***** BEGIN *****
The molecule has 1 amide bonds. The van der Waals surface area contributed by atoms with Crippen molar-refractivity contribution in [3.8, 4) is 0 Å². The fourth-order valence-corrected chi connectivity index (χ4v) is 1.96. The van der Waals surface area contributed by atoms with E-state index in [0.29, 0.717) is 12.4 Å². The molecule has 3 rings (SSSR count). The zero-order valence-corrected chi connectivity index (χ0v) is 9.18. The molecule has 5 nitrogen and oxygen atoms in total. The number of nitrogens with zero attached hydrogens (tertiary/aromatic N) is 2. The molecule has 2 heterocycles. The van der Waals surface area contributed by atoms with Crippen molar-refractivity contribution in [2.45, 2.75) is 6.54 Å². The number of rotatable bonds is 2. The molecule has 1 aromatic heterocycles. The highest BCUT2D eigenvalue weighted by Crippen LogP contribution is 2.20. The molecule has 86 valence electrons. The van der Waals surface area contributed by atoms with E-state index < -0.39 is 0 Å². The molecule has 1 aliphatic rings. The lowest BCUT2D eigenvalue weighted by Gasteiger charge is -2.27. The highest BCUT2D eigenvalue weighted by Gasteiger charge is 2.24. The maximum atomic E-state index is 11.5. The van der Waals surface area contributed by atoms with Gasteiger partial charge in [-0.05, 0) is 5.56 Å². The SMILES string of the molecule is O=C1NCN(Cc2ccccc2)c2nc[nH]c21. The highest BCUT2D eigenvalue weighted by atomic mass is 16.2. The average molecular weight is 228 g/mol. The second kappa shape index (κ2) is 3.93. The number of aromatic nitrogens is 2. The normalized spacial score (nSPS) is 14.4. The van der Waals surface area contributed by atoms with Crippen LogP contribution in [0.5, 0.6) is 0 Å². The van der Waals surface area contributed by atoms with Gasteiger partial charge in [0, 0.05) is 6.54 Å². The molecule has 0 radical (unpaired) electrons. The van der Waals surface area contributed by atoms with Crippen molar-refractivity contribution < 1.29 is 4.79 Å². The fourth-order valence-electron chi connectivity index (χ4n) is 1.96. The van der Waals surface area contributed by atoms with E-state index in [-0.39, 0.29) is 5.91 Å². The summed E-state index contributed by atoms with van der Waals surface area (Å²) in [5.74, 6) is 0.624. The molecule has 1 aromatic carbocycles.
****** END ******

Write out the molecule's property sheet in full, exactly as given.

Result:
The molecule has 1 amide bonds. The van der Waals surface area contributed by atoms with Crippen molar-refractivity contribution in [3.8, 4) is 0 Å². The fourth-order valence-corrected chi connectivity index (χ4v) is 1.96. The van der Waals surface area contributed by atoms with E-state index in [0.29, 0.717) is 12.4 Å². The molecule has 3 rings (SSSR count). The zero-order valence-corrected chi connectivity index (χ0v) is 9.18. The molecule has 5 nitrogen and oxygen atoms in total. The number of nitrogens with zero attached hydrogens (tertiary/aromatic N) is 2. The molecule has 2 heterocycles. The van der Waals surface area contributed by atoms with Crippen molar-refractivity contribution in [2.45, 2.75) is 6.54 Å². The number of rotatable bonds is 2. The molecule has 1 aromatic heterocycles. The highest BCUT2D eigenvalue weighted by Crippen LogP contribution is 2.20. The molecule has 86 valence electrons. The van der Waals surface area contributed by atoms with E-state index < -0.39 is 0 Å². The molecule has 1 aliphatic rings. The lowest BCUT2D eigenvalue weighted by Gasteiger charge is -2.27. The highest BCUT2D eigenvalue weighted by Gasteiger charge is 2.24. The maximum atomic E-state index is 11.5. The van der Waals surface area contributed by atoms with Gasteiger partial charge in [-0.05, 0) is 5.56 Å². The SMILES string of the molecule is O=C1NCN(Cc2ccccc2)c2nc[nH]c21. The highest BCUT2D eigenvalue weighted by atomic mass is 16.2. The average molecular weight is 228 g/mol. The second kappa shape index (κ2) is 3.93. The number of aromatic nitrogens is 2. The normalized spacial score (nSPS) is 14.4. The van der Waals surface area contributed by atoms with Crippen LogP contribution in [0.5, 0.6) is 0 Å². The van der Waals surface area contributed by atoms with Gasteiger partial charge in [0, 0.05) is 6.54 Å². The molecule has 0 radical (unpaired) electrons. The van der Waals surface area contributed by atoms with Crippen molar-refractivity contribution < 1.29 is 4.79 Å². The fourth-order valence-electron chi connectivity index (χ4n) is 1.96. The van der Waals surface area contributed by atoms with E-state index in [-0.39, 0.29) is 5.91 Å². The summed E-state index contributed by atoms with van der Waals surface area (Å²) in [5.74, 6) is 0.624. The molecule has 1 aromatic carbocycles.